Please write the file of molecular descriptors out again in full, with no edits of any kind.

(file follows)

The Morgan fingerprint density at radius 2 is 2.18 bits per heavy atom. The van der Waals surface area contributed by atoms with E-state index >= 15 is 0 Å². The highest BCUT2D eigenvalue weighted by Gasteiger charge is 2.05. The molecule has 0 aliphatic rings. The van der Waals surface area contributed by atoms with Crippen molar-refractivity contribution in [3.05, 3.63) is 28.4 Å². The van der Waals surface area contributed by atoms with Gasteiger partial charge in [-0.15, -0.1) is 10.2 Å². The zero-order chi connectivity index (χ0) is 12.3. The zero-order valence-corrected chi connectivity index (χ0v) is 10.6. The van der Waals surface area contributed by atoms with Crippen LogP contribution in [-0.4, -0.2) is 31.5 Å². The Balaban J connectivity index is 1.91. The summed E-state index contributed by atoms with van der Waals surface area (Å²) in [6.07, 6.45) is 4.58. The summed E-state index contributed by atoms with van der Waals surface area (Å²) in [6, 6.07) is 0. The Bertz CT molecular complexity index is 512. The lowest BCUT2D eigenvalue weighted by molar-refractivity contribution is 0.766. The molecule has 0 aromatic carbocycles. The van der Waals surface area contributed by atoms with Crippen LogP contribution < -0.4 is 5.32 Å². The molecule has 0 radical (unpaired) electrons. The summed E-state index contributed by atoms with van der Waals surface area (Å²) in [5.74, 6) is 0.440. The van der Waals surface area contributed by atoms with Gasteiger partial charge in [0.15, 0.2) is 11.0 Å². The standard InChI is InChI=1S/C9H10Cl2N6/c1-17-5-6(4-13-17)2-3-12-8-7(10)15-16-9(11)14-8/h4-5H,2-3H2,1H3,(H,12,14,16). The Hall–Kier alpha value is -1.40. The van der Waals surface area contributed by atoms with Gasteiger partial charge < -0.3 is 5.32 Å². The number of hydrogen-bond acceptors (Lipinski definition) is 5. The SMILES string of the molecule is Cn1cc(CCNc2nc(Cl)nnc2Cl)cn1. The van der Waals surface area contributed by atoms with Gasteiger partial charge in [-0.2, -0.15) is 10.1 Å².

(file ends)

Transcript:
The Morgan fingerprint density at radius 2 is 2.18 bits per heavy atom. The van der Waals surface area contributed by atoms with E-state index >= 15 is 0 Å². The highest BCUT2D eigenvalue weighted by Gasteiger charge is 2.05. The molecule has 0 aliphatic rings. The van der Waals surface area contributed by atoms with Crippen molar-refractivity contribution in [3.05, 3.63) is 28.4 Å². The van der Waals surface area contributed by atoms with Gasteiger partial charge in [-0.15, -0.1) is 10.2 Å². The zero-order chi connectivity index (χ0) is 12.3. The zero-order valence-corrected chi connectivity index (χ0v) is 10.6. The van der Waals surface area contributed by atoms with Crippen LogP contribution in [-0.4, -0.2) is 31.5 Å². The Balaban J connectivity index is 1.91. The summed E-state index contributed by atoms with van der Waals surface area (Å²) in [6.07, 6.45) is 4.58. The summed E-state index contributed by atoms with van der Waals surface area (Å²) in [6, 6.07) is 0. The Bertz CT molecular complexity index is 512. The lowest BCUT2D eigenvalue weighted by molar-refractivity contribution is 0.766. The molecule has 0 aromatic carbocycles. The van der Waals surface area contributed by atoms with Crippen LogP contribution < -0.4 is 5.32 Å². The molecule has 0 radical (unpaired) electrons. The summed E-state index contributed by atoms with van der Waals surface area (Å²) in [5.74, 6) is 0.440. The van der Waals surface area contributed by atoms with Gasteiger partial charge in [0.15, 0.2) is 11.0 Å². The standard InChI is InChI=1S/C9H10Cl2N6/c1-17-5-6(4-13-17)2-3-12-8-7(10)15-16-9(11)14-8/h4-5H,2-3H2,1H3,(H,12,14,16). The Hall–Kier alpha value is -1.40. The van der Waals surface area contributed by atoms with Gasteiger partial charge < -0.3 is 5.32 Å². The number of hydrogen-bond acceptors (Lipinski definition) is 5. The SMILES string of the molecule is Cn1cc(CCNc2nc(Cl)nnc2Cl)cn1. The van der Waals surface area contributed by atoms with Gasteiger partial charge in [-0.2, -0.15) is 10.1 Å².